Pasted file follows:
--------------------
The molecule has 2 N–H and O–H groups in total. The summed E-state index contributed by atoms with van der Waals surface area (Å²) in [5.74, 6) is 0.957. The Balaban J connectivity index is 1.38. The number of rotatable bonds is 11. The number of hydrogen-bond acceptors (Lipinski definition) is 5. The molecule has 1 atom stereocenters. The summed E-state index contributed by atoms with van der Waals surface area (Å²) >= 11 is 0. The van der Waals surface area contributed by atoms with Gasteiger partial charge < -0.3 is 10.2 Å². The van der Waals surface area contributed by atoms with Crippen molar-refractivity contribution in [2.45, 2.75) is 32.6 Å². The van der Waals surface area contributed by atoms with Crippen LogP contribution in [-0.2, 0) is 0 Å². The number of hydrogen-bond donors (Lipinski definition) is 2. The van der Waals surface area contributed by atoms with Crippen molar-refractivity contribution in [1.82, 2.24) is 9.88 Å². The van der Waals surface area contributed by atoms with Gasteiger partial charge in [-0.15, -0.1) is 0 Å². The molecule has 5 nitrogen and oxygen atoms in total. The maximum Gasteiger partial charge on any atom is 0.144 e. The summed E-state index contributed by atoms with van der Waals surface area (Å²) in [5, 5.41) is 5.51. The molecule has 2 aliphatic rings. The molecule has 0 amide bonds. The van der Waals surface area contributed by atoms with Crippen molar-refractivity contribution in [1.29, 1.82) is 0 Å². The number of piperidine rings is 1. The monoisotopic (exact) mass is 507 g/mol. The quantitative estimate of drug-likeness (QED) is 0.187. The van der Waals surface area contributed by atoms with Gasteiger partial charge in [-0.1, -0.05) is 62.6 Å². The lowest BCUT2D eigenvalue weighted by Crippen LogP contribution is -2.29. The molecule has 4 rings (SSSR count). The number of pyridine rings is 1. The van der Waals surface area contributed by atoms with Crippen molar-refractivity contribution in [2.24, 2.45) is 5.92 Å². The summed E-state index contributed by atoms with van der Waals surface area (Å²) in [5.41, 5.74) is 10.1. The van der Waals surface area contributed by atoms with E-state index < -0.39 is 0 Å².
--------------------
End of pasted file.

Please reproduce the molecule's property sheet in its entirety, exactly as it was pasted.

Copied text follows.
The molecule has 2 N–H and O–H groups in total. The summed E-state index contributed by atoms with van der Waals surface area (Å²) in [5.74, 6) is 0.957. The Balaban J connectivity index is 1.38. The number of rotatable bonds is 11. The number of hydrogen-bond acceptors (Lipinski definition) is 5. The molecule has 1 atom stereocenters. The summed E-state index contributed by atoms with van der Waals surface area (Å²) >= 11 is 0. The van der Waals surface area contributed by atoms with Gasteiger partial charge < -0.3 is 10.2 Å². The van der Waals surface area contributed by atoms with Crippen molar-refractivity contribution in [2.45, 2.75) is 32.6 Å². The van der Waals surface area contributed by atoms with Crippen LogP contribution in [-0.2, 0) is 0 Å². The number of hydrogen-bond donors (Lipinski definition) is 2. The van der Waals surface area contributed by atoms with Crippen molar-refractivity contribution in [1.82, 2.24) is 9.88 Å². The van der Waals surface area contributed by atoms with Gasteiger partial charge in [-0.15, -0.1) is 0 Å². The molecule has 5 nitrogen and oxygen atoms in total. The maximum Gasteiger partial charge on any atom is 0.144 e. The summed E-state index contributed by atoms with van der Waals surface area (Å²) in [5, 5.41) is 5.51. The molecule has 2 aliphatic rings. The molecule has 0 amide bonds. The van der Waals surface area contributed by atoms with Crippen molar-refractivity contribution in [1.29, 1.82) is 0 Å². The number of piperidine rings is 1. The monoisotopic (exact) mass is 507 g/mol. The quantitative estimate of drug-likeness (QED) is 0.187. The van der Waals surface area contributed by atoms with Gasteiger partial charge in [-0.1, -0.05) is 62.6 Å². The lowest BCUT2D eigenvalue weighted by Crippen LogP contribution is -2.29. The molecule has 4 rings (SSSR count). The number of pyridine rings is 1. The van der Waals surface area contributed by atoms with Crippen molar-refractivity contribution in [2.24, 2.45) is 5.92 Å². The summed E-state index contributed by atoms with van der Waals surface area (Å²) in [5.41, 5.74) is 10.1. The van der Waals surface area contributed by atoms with E-state index < -0.39 is 0 Å².